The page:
aspect can be enhanced. I think despite energy's vital 
importance, there is a lot to be done in terms of educating the 
American public on key energy issues, and I would work very 
hard to do that at EIA.
    Mr. Chairman and other members of the committee, these are 
important challenges and I look forward to leading this 
distinguished organization in trying to meet these goals, and 
if confirmed, I will work very closely with you and other 
members of the committee on these and other issues. Thank you 
very much.
    [The prepared statement of Mr. Caruso follows:]
Prepared Statement of Guy F. Caruso, Nominee To Be Administrator of the 
        Energy Information Administration, Department of Energy
    Mr. Chairman, members of the Committee, it is an honor and a 
privilege to appear before you today as President Bush's nominee to be 
Administrator of the Energy Information Administration (EIA). I truly 
appreciate the confidence shown in me by President Bush and Secretary 
Abraham in nominating me to lead this important organization.
    My academic studies and work experience have prepared me well for 
this responsibility. My undergraduate education was obtained at the 
University of Connecticut (BS, 1964). I received Masters' degrees from 
the University of Connecticut (MA, 1966) and Harvard University (MPA, 
1975). During both graduate studies, much of my course concentration 
was related to the energy industry and energy markets.
    The same is true of my 36 years of work experience. I have devoted 
myself to studying, analyzing and writing about the energy industries 
and markets.
    During 32-years as a career U.S. government employee, I have been 
privileged to serve in a number of senior management positions closely 
associated with energy markets, energy security and energy policy. At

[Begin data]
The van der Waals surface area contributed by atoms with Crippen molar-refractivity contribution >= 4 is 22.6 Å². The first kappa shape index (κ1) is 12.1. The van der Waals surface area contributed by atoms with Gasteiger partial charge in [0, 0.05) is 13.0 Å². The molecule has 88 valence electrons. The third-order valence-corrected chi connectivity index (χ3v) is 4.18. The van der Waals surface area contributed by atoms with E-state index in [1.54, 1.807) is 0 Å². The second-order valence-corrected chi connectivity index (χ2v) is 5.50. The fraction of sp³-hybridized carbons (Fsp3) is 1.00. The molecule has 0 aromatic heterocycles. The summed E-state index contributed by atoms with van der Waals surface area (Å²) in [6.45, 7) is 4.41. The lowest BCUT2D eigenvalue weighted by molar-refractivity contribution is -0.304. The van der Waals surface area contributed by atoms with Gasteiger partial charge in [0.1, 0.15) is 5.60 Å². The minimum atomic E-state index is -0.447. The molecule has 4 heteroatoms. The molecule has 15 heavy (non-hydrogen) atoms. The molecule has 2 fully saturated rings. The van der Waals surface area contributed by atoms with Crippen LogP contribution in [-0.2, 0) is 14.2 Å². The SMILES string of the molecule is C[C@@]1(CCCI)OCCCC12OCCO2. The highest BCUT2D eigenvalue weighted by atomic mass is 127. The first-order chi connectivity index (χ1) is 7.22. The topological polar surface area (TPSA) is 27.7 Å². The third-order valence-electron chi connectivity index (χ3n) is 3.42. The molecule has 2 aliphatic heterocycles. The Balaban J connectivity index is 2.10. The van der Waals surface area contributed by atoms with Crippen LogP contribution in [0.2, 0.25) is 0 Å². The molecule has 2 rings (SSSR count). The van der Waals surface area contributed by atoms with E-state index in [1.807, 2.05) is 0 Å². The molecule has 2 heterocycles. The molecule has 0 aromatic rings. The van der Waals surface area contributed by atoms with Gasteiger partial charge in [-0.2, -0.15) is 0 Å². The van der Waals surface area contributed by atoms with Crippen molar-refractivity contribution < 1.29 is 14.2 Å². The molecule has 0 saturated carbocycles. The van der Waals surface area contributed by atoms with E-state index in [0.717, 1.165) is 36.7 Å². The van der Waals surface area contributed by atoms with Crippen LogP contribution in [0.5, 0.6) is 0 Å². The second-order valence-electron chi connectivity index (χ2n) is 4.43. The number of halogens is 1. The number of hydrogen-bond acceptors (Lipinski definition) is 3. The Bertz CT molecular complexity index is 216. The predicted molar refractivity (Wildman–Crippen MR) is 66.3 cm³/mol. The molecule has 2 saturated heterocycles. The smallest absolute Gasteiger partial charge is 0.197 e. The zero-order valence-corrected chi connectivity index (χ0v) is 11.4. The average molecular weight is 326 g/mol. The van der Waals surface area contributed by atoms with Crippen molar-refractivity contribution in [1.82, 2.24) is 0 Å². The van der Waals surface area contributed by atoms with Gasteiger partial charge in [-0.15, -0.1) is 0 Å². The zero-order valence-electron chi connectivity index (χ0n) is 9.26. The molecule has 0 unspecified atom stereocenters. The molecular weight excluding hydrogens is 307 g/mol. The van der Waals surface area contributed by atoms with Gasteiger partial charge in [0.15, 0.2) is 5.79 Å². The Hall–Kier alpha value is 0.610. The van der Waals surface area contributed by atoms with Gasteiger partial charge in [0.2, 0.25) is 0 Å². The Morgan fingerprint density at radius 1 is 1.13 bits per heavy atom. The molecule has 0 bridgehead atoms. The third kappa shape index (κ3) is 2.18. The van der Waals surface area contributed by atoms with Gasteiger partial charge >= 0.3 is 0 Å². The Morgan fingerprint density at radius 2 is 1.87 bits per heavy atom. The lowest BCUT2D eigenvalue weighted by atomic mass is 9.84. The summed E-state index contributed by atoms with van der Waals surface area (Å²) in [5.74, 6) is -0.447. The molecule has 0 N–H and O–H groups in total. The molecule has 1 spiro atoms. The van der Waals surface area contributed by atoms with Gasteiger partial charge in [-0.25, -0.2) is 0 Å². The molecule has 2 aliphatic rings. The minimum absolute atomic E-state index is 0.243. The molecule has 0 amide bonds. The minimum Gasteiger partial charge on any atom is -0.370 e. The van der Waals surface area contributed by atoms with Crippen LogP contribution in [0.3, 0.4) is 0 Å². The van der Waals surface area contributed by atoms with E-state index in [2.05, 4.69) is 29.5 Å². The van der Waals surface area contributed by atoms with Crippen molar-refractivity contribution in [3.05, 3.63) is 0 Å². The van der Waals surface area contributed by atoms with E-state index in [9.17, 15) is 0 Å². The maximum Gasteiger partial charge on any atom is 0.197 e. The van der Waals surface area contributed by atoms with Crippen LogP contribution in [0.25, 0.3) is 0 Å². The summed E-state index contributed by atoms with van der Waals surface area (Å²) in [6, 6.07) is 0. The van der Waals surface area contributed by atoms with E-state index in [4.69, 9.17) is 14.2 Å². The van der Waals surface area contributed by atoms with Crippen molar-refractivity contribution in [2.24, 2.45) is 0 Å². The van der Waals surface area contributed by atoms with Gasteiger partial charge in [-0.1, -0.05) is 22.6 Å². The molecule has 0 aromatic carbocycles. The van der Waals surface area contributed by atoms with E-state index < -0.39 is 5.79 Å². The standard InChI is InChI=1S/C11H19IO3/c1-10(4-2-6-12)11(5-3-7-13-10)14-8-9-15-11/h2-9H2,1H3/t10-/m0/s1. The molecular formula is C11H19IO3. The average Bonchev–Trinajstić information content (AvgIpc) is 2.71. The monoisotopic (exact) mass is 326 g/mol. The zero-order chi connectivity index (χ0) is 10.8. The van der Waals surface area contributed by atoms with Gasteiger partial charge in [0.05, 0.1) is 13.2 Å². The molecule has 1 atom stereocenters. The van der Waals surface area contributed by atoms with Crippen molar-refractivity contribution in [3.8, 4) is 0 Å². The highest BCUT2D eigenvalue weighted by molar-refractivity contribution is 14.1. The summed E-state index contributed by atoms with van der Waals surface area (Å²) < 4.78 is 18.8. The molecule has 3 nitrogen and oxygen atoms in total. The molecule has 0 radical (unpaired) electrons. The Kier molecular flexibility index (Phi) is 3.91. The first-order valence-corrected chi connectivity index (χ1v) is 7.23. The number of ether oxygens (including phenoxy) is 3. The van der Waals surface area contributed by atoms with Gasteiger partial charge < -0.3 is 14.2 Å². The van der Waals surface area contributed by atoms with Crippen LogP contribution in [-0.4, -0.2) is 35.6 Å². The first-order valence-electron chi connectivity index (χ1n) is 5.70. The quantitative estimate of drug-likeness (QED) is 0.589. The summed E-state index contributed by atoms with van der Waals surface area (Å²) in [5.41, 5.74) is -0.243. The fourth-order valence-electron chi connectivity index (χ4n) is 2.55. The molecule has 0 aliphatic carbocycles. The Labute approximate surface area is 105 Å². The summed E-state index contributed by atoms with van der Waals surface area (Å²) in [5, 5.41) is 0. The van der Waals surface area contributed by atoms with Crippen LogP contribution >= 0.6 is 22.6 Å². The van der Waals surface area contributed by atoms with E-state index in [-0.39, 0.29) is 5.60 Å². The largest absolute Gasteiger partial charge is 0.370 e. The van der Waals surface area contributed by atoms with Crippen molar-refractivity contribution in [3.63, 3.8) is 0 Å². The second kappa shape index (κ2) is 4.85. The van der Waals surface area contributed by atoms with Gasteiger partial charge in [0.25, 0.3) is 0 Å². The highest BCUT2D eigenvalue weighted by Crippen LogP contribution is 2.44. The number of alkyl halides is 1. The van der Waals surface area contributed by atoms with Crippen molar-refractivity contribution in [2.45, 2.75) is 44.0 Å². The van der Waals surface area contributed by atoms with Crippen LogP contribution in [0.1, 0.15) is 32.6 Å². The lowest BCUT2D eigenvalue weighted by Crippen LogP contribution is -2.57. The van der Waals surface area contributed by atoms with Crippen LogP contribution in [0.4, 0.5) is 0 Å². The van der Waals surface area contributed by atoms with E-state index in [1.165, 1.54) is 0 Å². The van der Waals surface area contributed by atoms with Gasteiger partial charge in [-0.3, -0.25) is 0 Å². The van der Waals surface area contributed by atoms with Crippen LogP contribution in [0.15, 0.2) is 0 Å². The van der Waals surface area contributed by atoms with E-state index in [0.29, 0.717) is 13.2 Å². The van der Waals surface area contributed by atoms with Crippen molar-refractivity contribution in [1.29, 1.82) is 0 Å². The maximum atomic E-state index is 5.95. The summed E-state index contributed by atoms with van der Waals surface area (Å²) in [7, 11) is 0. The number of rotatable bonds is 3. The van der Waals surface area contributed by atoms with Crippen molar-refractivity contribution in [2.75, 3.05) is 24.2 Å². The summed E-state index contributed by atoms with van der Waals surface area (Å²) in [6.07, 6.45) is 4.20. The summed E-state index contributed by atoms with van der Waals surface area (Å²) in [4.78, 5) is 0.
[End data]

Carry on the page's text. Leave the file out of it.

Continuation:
the Department of Energy, I served as Director, Oil and Natural Gas 
Policy, as Director, Energy Emergency Policy, and as Director, Oil 
Market Analysis. I was twice posted to the International Energy Agency 
(IEA) in Paris, France. From 1993-1998, I served as the IEA director 
responsible for developing energy cooperative programs with non-OECD 
countries, including Russia, China and the Middle East. In a previous 
assignment, I was responsible for analyzing world oil markets and oil 
industry developments. Additionally, I served from 1969-1974 as the 
principal Middle East oil analyst at the Central Intelligence Agency 
(CIA).
    After leaving the U.S. Government in 1998, I joined the Center for 
Strategic and International Studies (CSIS) to direct a study on ``The 
Geopolitics of Energy into the 21st Century.'' It was an honor to work 
with Senators Murkowski and Lieberman, who co-chaired that study. I 
currently serve as CSIS's senior associate in the Energy and National 
Security Program. During 2000-2002, I also directed two studies for the 
United States Energy Association (USEA). ``Toward a National Energy 
Strategy'' was published in February 2001 and a follow up study on 
energy security will be published in Spring/Summer 2002.
    Throughout my career in government, I have frequently relied on and